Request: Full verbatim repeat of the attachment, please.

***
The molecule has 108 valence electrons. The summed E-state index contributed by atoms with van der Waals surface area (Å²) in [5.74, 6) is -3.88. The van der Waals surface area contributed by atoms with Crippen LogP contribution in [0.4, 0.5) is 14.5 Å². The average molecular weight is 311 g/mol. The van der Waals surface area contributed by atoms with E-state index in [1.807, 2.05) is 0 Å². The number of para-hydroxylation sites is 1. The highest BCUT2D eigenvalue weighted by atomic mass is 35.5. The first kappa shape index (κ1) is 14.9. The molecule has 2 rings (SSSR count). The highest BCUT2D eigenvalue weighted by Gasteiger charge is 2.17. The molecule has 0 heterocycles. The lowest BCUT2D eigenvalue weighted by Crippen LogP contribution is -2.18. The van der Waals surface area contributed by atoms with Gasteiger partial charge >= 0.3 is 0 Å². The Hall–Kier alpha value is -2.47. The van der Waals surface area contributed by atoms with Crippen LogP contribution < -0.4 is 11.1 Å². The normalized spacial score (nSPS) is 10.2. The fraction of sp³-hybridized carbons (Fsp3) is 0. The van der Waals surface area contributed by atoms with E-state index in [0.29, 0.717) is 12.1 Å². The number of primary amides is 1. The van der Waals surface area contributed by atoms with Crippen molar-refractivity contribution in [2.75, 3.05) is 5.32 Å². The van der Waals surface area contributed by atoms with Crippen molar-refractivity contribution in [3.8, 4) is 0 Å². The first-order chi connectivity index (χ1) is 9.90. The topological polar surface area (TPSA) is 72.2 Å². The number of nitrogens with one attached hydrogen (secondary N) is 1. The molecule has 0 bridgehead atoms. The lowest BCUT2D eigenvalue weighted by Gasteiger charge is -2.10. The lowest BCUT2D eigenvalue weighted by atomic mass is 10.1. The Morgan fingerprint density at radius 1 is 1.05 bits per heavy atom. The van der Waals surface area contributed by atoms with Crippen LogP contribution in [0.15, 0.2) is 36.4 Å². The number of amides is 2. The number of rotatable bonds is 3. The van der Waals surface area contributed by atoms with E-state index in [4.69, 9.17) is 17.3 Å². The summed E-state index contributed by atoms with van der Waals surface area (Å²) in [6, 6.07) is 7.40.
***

The molecule has 108 valence electrons. The summed E-state index contributed by atoms with van der Waals surface area (Å²) in [5.74, 6) is -3.88. The van der Waals surface area contributed by atoms with Crippen LogP contribution in [0.4, 0.5) is 14.5 Å². The average molecular weight is 311 g/mol. The van der Waals surface area contributed by atoms with E-state index in [1.807, 2.05) is 0 Å². The number of para-hydroxylation sites is 1. The highest BCUT2D eigenvalue weighted by atomic mass is 35.5. The first kappa shape index (κ1) is 14.9. The molecule has 2 rings (SSSR count). The highest BCUT2D eigenvalue weighted by Gasteiger charge is 2.17. The molecule has 0 heterocycles. The lowest BCUT2D eigenvalue weighted by Crippen LogP contribution is -2.18. The van der Waals surface area contributed by atoms with Gasteiger partial charge >= 0.3 is 0 Å². The Hall–Kier alpha value is -2.47. The van der Waals surface area contributed by atoms with Crippen LogP contribution < -0.4 is 11.1 Å². The normalized spacial score (nSPS) is 10.2. The fraction of sp³-hybridized carbons (Fsp3) is 0. The van der Waals surface area contributed by atoms with E-state index in [0.29, 0.717) is 12.1 Å². The number of primary amides is 1. The van der Waals surface area contributed by atoms with Crippen molar-refractivity contribution in [2.75, 3.05) is 5.32 Å². The van der Waals surface area contributed by atoms with Crippen molar-refractivity contribution in [3.8, 4) is 0 Å². The first-order chi connectivity index (χ1) is 9.90. The topological polar surface area (TPSA) is 72.2 Å². The number of nitrogens with one attached hydrogen (secondary N) is 1. The molecule has 0 bridgehead atoms. The lowest BCUT2D eigenvalue weighted by Gasteiger charge is -2.10. The lowest BCUT2D eigenvalue weighted by atomic mass is 10.1. The Morgan fingerprint density at radius 1 is 1.05 bits per heavy atom. The van der Waals surface area contributed by atoms with Crippen LogP contribution in [0.15, 0.2) is 36.4 Å². The number of amides is 2. The number of rotatable bonds is 3. The van der Waals surface area contributed by atoms with E-state index in [4.69, 9.17) is 17.3 Å². The summed E-state index contributed by atoms with van der Waals surface area (Å²) in [6, 6.07) is 7.40.